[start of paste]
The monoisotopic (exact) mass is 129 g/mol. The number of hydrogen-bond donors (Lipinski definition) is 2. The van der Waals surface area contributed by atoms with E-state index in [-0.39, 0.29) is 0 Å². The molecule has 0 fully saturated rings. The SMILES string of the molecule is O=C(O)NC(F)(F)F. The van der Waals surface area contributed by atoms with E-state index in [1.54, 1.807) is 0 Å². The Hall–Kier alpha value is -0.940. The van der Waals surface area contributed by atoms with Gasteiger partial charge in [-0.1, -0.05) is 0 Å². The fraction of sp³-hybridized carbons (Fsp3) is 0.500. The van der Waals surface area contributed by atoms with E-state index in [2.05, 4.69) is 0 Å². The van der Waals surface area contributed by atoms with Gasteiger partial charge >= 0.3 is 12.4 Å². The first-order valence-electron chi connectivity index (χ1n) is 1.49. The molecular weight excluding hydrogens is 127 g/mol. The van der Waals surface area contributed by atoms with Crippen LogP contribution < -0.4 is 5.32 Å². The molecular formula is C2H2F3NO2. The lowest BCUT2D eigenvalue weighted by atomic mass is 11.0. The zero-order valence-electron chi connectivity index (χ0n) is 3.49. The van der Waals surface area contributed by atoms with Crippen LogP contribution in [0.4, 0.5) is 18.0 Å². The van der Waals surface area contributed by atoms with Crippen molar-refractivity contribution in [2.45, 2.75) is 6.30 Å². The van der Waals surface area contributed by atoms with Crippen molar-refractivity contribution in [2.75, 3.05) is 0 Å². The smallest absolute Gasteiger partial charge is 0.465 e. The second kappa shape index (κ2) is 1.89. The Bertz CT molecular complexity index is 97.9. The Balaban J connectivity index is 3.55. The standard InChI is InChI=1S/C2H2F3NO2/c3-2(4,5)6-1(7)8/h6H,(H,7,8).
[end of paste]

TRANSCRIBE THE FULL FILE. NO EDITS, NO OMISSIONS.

The monoisotopic (exact) mass is 129 g/mol. The number of hydrogen-bond donors (Lipinski definition) is 2. The van der Waals surface area contributed by atoms with E-state index in [-0.39, 0.29) is 0 Å². The molecule has 0 fully saturated rings. The SMILES string of the molecule is O=C(O)NC(F)(F)F. The van der Waals surface area contributed by atoms with E-state index in [1.54, 1.807) is 0 Å². The Hall–Kier alpha value is -0.940. The van der Waals surface area contributed by atoms with Gasteiger partial charge in [-0.1, -0.05) is 0 Å². The fraction of sp³-hybridized carbons (Fsp3) is 0.500. The van der Waals surface area contributed by atoms with E-state index in [2.05, 4.69) is 0 Å². The van der Waals surface area contributed by atoms with Gasteiger partial charge >= 0.3 is 12.4 Å². The first-order valence-electron chi connectivity index (χ1n) is 1.49. The molecular weight excluding hydrogens is 127 g/mol. The van der Waals surface area contributed by atoms with Crippen LogP contribution < -0.4 is 5.32 Å². The molecular formula is C2H2F3NO2. The lowest BCUT2D eigenvalue weighted by atomic mass is 11.0. The zero-order valence-electron chi connectivity index (χ0n) is 3.49. The van der Waals surface area contributed by atoms with Crippen LogP contribution in [0.4, 0.5) is 18.0 Å². The van der Waals surface area contributed by atoms with Crippen molar-refractivity contribution in [2.45, 2.75) is 6.30 Å². The van der Waals surface area contributed by atoms with Crippen molar-refractivity contribution in [2.75, 3.05) is 0 Å². The smallest absolute Gasteiger partial charge is 0.465 e. The second kappa shape index (κ2) is 1.89. The Bertz CT molecular complexity index is 97.9. The Balaban J connectivity index is 3.55. The standard InChI is InChI=1S/C2H2F3NO2/c3-2(4,5)6-1(7)8/h6H,(H,7,8).